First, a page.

2006, PG, 86 min. Directed by David Bowers, Sam Fell. Voices by Kate Winslet, Hugh Jackman, Ian McKellen, Andy Serkis, Bill Nighy, Shane Richie, Susan Duerden, Jean Reno.
REVIEWED By Josh Rosenblatt, Fri., Nov. 3, 2006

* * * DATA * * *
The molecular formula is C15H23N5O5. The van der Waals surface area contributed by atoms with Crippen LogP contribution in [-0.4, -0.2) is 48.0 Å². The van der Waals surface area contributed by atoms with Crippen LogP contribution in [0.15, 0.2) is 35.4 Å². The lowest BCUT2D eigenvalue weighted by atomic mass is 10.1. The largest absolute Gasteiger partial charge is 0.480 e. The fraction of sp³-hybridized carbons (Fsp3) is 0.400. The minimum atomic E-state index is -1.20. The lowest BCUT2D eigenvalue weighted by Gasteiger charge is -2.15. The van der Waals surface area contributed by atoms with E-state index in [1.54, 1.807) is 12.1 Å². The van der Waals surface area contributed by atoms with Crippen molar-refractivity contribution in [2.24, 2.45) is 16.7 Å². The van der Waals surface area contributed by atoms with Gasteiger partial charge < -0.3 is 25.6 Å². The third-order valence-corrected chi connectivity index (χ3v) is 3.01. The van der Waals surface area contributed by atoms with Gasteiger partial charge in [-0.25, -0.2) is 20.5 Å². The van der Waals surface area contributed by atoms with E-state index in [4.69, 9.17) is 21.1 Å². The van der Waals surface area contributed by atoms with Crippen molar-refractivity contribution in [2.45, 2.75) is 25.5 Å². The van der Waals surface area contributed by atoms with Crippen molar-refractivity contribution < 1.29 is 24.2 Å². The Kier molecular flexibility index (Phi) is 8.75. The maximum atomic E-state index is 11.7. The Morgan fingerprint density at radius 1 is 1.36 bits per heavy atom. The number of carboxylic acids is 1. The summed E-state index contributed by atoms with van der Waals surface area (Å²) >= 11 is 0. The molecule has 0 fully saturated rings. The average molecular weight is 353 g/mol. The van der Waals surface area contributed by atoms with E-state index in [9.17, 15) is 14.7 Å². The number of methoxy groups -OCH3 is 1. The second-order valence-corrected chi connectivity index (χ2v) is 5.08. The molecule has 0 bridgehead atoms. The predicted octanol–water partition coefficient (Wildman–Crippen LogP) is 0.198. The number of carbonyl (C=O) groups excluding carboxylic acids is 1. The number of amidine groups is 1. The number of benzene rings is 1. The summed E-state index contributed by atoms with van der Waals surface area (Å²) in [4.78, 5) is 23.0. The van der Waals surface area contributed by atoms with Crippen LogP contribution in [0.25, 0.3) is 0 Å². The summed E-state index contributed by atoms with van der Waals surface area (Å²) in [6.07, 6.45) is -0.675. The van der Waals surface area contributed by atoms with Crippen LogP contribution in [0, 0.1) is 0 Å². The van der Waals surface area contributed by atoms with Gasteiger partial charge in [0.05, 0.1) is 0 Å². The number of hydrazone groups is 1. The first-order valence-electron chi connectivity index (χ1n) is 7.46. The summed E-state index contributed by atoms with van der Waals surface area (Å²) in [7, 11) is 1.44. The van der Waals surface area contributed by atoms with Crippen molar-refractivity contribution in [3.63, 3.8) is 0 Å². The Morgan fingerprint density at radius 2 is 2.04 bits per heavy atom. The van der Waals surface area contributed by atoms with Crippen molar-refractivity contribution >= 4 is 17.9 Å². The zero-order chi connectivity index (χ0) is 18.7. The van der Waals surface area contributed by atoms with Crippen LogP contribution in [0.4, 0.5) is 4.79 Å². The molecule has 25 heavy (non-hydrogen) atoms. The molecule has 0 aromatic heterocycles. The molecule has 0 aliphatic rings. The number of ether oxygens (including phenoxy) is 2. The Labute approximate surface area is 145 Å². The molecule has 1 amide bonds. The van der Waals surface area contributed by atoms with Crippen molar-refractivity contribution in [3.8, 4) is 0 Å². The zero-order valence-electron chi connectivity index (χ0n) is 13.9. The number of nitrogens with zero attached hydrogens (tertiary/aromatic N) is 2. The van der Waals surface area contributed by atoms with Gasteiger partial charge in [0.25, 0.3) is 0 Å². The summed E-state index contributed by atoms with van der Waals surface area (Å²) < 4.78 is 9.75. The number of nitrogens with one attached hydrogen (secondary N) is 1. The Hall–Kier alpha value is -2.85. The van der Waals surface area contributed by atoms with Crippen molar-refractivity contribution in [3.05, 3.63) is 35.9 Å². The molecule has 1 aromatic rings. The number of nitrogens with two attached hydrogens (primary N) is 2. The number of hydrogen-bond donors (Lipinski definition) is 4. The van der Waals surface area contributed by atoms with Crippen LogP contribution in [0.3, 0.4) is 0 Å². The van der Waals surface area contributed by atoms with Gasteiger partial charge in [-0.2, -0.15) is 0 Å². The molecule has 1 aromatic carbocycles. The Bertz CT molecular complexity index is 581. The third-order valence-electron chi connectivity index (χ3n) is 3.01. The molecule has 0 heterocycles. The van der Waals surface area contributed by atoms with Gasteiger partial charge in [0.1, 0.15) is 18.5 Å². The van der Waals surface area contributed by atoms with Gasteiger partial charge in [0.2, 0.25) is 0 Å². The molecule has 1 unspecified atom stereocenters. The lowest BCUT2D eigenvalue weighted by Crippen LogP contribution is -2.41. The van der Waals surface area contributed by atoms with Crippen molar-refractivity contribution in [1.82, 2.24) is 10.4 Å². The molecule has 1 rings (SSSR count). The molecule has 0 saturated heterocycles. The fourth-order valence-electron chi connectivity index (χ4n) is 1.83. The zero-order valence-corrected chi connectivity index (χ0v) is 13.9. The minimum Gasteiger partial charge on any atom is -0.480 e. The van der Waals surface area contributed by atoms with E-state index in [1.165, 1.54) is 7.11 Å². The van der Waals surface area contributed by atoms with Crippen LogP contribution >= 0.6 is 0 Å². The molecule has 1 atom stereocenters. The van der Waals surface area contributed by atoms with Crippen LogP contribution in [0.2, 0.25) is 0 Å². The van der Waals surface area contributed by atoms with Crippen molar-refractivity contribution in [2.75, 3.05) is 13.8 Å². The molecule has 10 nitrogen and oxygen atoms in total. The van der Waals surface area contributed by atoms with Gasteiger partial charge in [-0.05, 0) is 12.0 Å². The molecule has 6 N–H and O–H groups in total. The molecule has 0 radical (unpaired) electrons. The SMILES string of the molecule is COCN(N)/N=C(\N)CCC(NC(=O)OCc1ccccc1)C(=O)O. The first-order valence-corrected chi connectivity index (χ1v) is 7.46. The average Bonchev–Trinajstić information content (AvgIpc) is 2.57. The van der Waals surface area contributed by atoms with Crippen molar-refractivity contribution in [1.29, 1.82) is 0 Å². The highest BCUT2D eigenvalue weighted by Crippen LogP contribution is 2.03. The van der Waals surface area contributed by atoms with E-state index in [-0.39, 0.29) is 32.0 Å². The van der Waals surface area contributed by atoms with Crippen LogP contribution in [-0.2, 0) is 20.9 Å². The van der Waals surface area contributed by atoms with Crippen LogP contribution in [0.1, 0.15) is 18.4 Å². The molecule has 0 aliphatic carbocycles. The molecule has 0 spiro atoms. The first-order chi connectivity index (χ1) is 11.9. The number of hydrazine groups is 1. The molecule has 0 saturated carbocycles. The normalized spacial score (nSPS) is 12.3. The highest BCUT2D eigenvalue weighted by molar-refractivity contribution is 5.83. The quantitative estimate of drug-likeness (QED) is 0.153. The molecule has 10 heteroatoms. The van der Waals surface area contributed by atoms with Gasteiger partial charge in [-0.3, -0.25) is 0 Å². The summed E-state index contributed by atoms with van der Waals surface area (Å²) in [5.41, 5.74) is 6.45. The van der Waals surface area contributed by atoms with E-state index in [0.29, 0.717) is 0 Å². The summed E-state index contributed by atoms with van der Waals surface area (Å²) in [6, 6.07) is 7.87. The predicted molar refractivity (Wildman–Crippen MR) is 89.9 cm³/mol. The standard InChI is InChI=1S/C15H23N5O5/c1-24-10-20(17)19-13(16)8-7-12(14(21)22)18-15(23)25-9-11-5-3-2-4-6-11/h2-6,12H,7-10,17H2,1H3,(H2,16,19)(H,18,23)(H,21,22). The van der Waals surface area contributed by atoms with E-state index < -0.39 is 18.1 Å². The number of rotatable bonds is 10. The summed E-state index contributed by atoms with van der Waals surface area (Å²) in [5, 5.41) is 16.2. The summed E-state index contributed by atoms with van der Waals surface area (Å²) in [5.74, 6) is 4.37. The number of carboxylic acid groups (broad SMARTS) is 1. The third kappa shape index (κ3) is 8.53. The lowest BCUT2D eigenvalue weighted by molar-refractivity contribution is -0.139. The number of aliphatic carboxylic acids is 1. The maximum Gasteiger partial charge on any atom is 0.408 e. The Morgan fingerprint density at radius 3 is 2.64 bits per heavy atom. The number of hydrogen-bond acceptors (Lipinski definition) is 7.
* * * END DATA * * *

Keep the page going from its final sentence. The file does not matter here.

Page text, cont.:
Somerset Maugham, The Third Man, Manchester United, Kate Beckinsale: Curse me for an Anglophile, but I can’t get enough of our neighbors across the pond. If you want to keep me quiet and content for a few hours, just put on a film with some rhyming cockney slang or high-court intrigue or a stammering Hugh Grant, and you’ve got me. Flushed Away, the new feature from Aardman Animations (the animation studio that also produced Chicken Run and the ingenious Wallace & Gromit films) revels in its British-ness – it’s full of bone-dry wit, football references, and ribs on the French – and I was hooked from the first shot of Tower Bridge. The film’s hero, a domesticated rat named Roddy (Jackman), is the perfect comic embodiment of upper-class English propriety: John Cleese with floppy ears and buckteeth. Hailing from the tony London neighborhood of Kensington, Roddy is effete, pampered, and exceedingly well-dressed. But when a rough-and-tumble cockney sewer rat named Sid (Richie) comes crashing into Roddy’s posh, comfortable little world, our hero is sent kicking and screaming down the toilet bowl and into the harsh sewer world below, where rats, frogs, and slugs have re-created a tiny London beneath the real city’s surface and where an ill-prepared and ill-equipped Roddy must quickly learn to fend for himself. Failing miserably, Roddy seeks out the aid of spunky boat captain Rita (Winslet), who takes mercy on the poor house rat and agrees to help him get home. Pursuing them, however, is the sinister Toad (McKellen), who has plans to eradicate the underground city during halftime of the World Cup with the help of his henchmen, Spike and Whitey (Serkis and a spot-on Nighy), who sound as if they just stepped off the set of a Guy Ritchie picture. With his unnerving, wobbly eyes and stentorian oratory, Toad commands every scene he’s in like an overstuffed, overblown, and totally unhinged community-theatre Shakespeare villain (or a mad, bloated patrician from some rodent Gilbert and Sullivan operetta), keeping a smoking jacket and a collection of royal-family memorabilia around to temper his more sociopathic tendencies. Every time he appears onscreen the movie lights up, and McKellen voices him for all he’s worth, intoning to the gods like he can summon thunder and lightning with a word. Flushed Away has a wicked, smart, and subtle sense of humor, and unlike so many kids movies these days, its characters – like the brilliant ennui-riddled French amphibious assassin Le Frog (Reno), who looks cosmically, infinitely, and existentially bothered whenever his killing duties pull him away from a cup of espresso – are living, breathing parts of a small ecosystem, rather than just caricatures created to spout out one-liners and sell Happy Meals.